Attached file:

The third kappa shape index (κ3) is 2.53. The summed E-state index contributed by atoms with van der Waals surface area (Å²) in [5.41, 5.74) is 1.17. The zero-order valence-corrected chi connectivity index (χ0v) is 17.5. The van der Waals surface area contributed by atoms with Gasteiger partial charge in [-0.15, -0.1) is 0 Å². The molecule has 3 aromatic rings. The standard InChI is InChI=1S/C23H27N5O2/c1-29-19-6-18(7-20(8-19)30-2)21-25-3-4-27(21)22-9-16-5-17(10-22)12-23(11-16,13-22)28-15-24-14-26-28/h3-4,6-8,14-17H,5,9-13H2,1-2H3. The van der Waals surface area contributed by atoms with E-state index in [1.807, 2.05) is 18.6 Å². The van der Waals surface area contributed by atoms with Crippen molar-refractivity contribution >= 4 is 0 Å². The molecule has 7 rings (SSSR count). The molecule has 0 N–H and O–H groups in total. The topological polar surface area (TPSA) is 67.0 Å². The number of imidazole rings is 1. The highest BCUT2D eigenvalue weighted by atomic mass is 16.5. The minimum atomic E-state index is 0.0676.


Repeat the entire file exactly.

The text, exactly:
The third kappa shape index (κ3) is 2.53. The summed E-state index contributed by atoms with van der Waals surface area (Å²) in [5.41, 5.74) is 1.17. The zero-order valence-corrected chi connectivity index (χ0v) is 17.5. The van der Waals surface area contributed by atoms with Gasteiger partial charge in [-0.15, -0.1) is 0 Å². The molecule has 3 aromatic rings. The standard InChI is InChI=1S/C23H27N5O2/c1-29-19-6-18(7-20(8-19)30-2)21-25-3-4-27(21)22-9-16-5-17(10-22)12-23(11-16,13-22)28-15-24-14-26-28/h3-4,6-8,14-17H,5,9-13H2,1-2H3. The van der Waals surface area contributed by atoms with E-state index in [1.807, 2.05) is 18.6 Å². The van der Waals surface area contributed by atoms with Crippen molar-refractivity contribution >= 4 is 0 Å². The molecule has 7 rings (SSSR count). The molecule has 0 N–H and O–H groups in total. The topological polar surface area (TPSA) is 67.0 Å². The number of imidazole rings is 1. The highest BCUT2D eigenvalue weighted by atomic mass is 16.5. The minimum atomic E-state index is 0.0676.